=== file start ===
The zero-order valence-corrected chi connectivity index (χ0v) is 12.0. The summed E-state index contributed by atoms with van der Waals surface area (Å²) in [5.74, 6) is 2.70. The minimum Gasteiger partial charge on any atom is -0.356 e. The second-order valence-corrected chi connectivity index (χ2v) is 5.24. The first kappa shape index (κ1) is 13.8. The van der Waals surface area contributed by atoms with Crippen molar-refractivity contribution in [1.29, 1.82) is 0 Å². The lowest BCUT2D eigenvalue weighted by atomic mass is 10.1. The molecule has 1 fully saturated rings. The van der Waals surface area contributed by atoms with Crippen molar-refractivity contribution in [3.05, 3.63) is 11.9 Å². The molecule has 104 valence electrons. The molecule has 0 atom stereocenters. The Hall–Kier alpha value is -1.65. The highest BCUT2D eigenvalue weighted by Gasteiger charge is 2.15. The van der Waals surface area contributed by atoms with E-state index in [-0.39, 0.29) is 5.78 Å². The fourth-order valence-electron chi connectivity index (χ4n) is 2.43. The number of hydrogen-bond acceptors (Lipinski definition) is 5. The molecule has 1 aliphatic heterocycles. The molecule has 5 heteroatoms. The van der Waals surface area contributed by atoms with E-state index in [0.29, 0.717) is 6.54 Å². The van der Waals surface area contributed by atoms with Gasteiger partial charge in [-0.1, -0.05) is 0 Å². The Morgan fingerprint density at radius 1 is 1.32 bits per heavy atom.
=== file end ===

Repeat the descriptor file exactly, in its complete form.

The zero-order valence-corrected chi connectivity index (χ0v) is 12.0. The summed E-state index contributed by atoms with van der Waals surface area (Å²) in [5.74, 6) is 2.70. The minimum Gasteiger partial charge on any atom is -0.356 e. The second-order valence-corrected chi connectivity index (χ2v) is 5.24. The first kappa shape index (κ1) is 13.8. The van der Waals surface area contributed by atoms with Crippen molar-refractivity contribution in [1.29, 1.82) is 0 Å². The lowest BCUT2D eigenvalue weighted by atomic mass is 10.1. The molecule has 1 fully saturated rings. The van der Waals surface area contributed by atoms with Crippen molar-refractivity contribution in [3.05, 3.63) is 11.9 Å². The molecule has 104 valence electrons. The molecule has 0 atom stereocenters. The Hall–Kier alpha value is -1.65. The highest BCUT2D eigenvalue weighted by Gasteiger charge is 2.15. The van der Waals surface area contributed by atoms with E-state index in [-0.39, 0.29) is 5.78 Å². The fourth-order valence-electron chi connectivity index (χ4n) is 2.43. The number of hydrogen-bond acceptors (Lipinski definition) is 5. The molecule has 1 aliphatic heterocycles. The molecule has 5 heteroatoms. The van der Waals surface area contributed by atoms with E-state index in [0.29, 0.717) is 6.54 Å². The van der Waals surface area contributed by atoms with Gasteiger partial charge in [-0.1, -0.05) is 0 Å². The Morgan fingerprint density at radius 1 is 1.32 bits per heavy atom.